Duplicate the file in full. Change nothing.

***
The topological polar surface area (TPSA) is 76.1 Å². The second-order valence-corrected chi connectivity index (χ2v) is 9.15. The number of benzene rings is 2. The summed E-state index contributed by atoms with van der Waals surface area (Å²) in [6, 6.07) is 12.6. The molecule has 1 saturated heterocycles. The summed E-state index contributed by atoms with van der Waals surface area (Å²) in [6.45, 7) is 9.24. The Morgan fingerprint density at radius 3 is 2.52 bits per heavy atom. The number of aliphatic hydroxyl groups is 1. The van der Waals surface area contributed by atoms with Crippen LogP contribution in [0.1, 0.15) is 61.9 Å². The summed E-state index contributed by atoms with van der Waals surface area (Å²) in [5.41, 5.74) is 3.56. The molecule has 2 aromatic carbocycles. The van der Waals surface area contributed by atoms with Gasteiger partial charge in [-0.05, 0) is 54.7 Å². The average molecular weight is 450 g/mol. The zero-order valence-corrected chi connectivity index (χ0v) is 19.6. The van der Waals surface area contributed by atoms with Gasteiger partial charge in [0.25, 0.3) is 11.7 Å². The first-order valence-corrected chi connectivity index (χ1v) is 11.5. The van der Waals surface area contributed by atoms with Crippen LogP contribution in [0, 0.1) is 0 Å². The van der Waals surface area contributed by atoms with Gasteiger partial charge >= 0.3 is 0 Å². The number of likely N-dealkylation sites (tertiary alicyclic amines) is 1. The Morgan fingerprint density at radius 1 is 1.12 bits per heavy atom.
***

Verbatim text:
The topological polar surface area (TPSA) is 76.1 Å². The second-order valence-corrected chi connectivity index (χ2v) is 9.15. The number of benzene rings is 2. The summed E-state index contributed by atoms with van der Waals surface area (Å²) in [6, 6.07) is 12.6. The molecule has 1 saturated heterocycles. The summed E-state index contributed by atoms with van der Waals surface area (Å²) in [6.45, 7) is 9.24. The Morgan fingerprint density at radius 3 is 2.52 bits per heavy atom. The number of aliphatic hydroxyl groups is 1. The van der Waals surface area contributed by atoms with Crippen LogP contribution in [0.1, 0.15) is 61.9 Å². The summed E-state index contributed by atoms with van der Waals surface area (Å²) in [5.41, 5.74) is 3.56. The molecule has 2 aromatic carbocycles. The van der Waals surface area contributed by atoms with Gasteiger partial charge in [-0.05, 0) is 54.7 Å². The average molecular weight is 450 g/mol. The zero-order valence-corrected chi connectivity index (χ0v) is 19.6. The van der Waals surface area contributed by atoms with Gasteiger partial charge in [0.25, 0.3) is 11.7 Å². The first-order valence-corrected chi connectivity index (χ1v) is 11.5. The van der Waals surface area contributed by atoms with Crippen LogP contribution in [0, 0.1) is 0 Å². The van der Waals surface area contributed by atoms with Gasteiger partial charge >= 0.3 is 0 Å². The number of likely N-dealkylation sites (tertiary alicyclic amines) is 1. The Morgan fingerprint density at radius 1 is 1.12 bits per heavy atom.